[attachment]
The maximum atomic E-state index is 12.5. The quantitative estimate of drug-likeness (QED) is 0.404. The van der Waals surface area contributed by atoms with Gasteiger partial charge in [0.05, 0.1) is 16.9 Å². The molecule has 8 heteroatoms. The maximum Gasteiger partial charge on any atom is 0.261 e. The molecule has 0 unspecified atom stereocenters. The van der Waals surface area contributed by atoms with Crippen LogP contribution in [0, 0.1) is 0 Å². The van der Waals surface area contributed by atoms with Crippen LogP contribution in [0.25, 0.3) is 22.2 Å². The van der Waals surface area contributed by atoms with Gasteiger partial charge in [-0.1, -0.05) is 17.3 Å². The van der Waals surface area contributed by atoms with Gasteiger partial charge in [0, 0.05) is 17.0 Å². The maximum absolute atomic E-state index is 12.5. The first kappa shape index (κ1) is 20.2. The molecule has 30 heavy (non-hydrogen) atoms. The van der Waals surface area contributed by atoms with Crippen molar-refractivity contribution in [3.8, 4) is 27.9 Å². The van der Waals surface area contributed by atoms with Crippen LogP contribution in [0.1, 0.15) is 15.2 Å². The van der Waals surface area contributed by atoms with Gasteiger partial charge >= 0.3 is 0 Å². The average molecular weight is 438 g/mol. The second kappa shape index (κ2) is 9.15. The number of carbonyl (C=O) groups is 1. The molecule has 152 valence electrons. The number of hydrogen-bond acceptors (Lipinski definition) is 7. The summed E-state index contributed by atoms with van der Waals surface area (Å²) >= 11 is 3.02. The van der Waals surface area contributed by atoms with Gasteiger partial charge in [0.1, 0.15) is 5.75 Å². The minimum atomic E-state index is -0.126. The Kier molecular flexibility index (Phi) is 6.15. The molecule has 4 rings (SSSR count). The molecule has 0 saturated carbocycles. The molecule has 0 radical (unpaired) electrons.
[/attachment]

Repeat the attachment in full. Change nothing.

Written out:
The maximum atomic E-state index is 12.5. The quantitative estimate of drug-likeness (QED) is 0.404. The van der Waals surface area contributed by atoms with Gasteiger partial charge in [0.05, 0.1) is 16.9 Å². The molecule has 8 heteroatoms. The maximum Gasteiger partial charge on any atom is 0.261 e. The molecule has 0 unspecified atom stereocenters. The van der Waals surface area contributed by atoms with Crippen LogP contribution in [0, 0.1) is 0 Å². The van der Waals surface area contributed by atoms with Crippen LogP contribution in [0.25, 0.3) is 22.2 Å². The van der Waals surface area contributed by atoms with Gasteiger partial charge in [-0.1, -0.05) is 17.3 Å². The van der Waals surface area contributed by atoms with Gasteiger partial charge in [0, 0.05) is 17.0 Å². The maximum absolute atomic E-state index is 12.5. The first kappa shape index (κ1) is 20.2. The molecule has 30 heavy (non-hydrogen) atoms. The van der Waals surface area contributed by atoms with Crippen molar-refractivity contribution in [3.8, 4) is 27.9 Å². The van der Waals surface area contributed by atoms with Crippen LogP contribution in [0.1, 0.15) is 15.2 Å². The van der Waals surface area contributed by atoms with Gasteiger partial charge >= 0.3 is 0 Å². The average molecular weight is 438 g/mol. The second kappa shape index (κ2) is 9.15. The number of carbonyl (C=O) groups is 1. The molecule has 152 valence electrons. The number of hydrogen-bond acceptors (Lipinski definition) is 7. The summed E-state index contributed by atoms with van der Waals surface area (Å²) >= 11 is 3.02. The van der Waals surface area contributed by atoms with Gasteiger partial charge in [0.1, 0.15) is 5.75 Å². The minimum atomic E-state index is -0.126. The Kier molecular flexibility index (Phi) is 6.15. The molecule has 4 rings (SSSR count). The molecule has 0 saturated carbocycles. The molecule has 0 radical (unpaired) electrons.